What are the Most Common Types of CNC Machines?

20 January 2020

CNC (Computer Numerical Control) machinery can be found in countless manufacturing applications. Embedded microprocessors and proprietary machine instructions control lathes or milling machines. Elsewhere, in a refitted factory, it’s a plasma cutter or a laser array that executes the computer codes. As long as the tools and mounting systems accept a computer interface, there’s really no limit to the forming operations that can be carried out by an automated CNC workstation.

Automated CNC Milling Machines

Milling tools look a little like fluted drill bits, but that’s where the similarities end. Instead of cutting sharply defined holes, the flat or bull-nosed rods move on all three axes as they cut and form hardened metal workpieces. Two-dimensional contours and 3D geometries are exactingly formed by the automated tools as they spin their sharpened flutes while controlled by a 3 or 6-axis machine armature.

CNC Controlled Plasma Cutting

Replacing the fluted milling tool, a plasma torch focuses a superheated gas flame. Plasma cutters can apply thousands of degrees of heat, so harder alloys are typically processed through these workstations. The equipment is fast, incredibly accurate, and now a lot more affordable than it used to be. Indeed, thermal torches can cut through centimetres of hardened steel alloy like it is butter. Composed of superheated, super-excited gasses, the ionized stream works best on electrically conductive metals. Plasma CNC machines can operate underwater, which is perhaps best since the electrode arcs produce a lot of molten waste.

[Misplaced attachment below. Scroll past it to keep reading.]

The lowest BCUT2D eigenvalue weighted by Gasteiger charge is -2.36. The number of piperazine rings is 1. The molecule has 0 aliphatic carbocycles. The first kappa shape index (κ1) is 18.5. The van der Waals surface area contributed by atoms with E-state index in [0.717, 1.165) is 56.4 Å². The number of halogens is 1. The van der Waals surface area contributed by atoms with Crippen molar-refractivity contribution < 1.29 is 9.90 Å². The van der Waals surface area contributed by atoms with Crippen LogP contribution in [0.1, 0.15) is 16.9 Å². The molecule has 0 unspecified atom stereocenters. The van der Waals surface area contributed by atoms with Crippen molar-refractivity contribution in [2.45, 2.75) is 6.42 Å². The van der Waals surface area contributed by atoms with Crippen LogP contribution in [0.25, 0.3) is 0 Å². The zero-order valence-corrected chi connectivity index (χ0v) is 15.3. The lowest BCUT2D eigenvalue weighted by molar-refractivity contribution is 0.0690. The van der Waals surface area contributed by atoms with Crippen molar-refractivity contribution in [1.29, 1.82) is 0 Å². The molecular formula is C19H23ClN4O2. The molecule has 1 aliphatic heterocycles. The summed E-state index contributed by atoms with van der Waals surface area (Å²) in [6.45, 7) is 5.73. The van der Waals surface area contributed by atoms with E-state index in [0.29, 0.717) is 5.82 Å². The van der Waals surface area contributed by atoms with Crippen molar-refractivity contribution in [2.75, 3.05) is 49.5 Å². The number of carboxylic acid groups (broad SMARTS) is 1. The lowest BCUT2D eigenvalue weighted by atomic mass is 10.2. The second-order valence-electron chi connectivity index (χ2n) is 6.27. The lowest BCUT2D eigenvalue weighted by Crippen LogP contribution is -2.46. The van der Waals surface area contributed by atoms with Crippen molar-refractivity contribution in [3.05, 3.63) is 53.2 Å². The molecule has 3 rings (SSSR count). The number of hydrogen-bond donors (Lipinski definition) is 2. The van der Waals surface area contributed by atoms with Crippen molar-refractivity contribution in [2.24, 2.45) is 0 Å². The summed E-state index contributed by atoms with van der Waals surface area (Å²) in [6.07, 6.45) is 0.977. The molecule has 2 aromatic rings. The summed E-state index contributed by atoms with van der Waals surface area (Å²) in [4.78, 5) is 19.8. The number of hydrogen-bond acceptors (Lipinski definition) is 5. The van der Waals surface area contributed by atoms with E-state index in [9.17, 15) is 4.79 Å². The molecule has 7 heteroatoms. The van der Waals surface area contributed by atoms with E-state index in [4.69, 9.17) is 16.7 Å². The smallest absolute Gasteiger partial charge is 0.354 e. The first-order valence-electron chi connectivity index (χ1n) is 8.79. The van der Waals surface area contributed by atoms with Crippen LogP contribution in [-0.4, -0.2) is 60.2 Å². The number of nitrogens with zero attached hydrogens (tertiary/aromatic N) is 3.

Separating CNC Lathe Workstations

Perhaps it’s the fault of industry insiders, but computer numerical control lathes often are wrongly referred to as milling machines. Technically speaking, metal is “milled” from a workpiece, but this time there are only three possible axial components in action. The lathe table spins a rod-like workpiece, then the lathe cutter moves up and down, backwards and forwards. For the third axial component, the tool can move at an angle to add contours and extra-fine details to a quickly forming component. Making the process possible, it’s the spinning action that adds the computer coded geometry to a rotating part’s entire circumference.

There are two final technologies, which we’ll describe right now. As a non-contact energy source, CO2 and Nd (Neodymium) lasers are being used to impart CNC coded details to the hardest imaginable super-alloys. Plasma torches are also used in this field, but the energy required to generate a super-heated plasma stream can become prohibitively expensive. Yttrium, paired with aluminium and garnet (Nd: YAG) lasers are also utilized here. Last but certainly not least, automated EDM machines use a super-heated “spark” to electrically vapourize and subtract waste metal. Electric Discharge Machines create complex component shapes out of hardened alloys.

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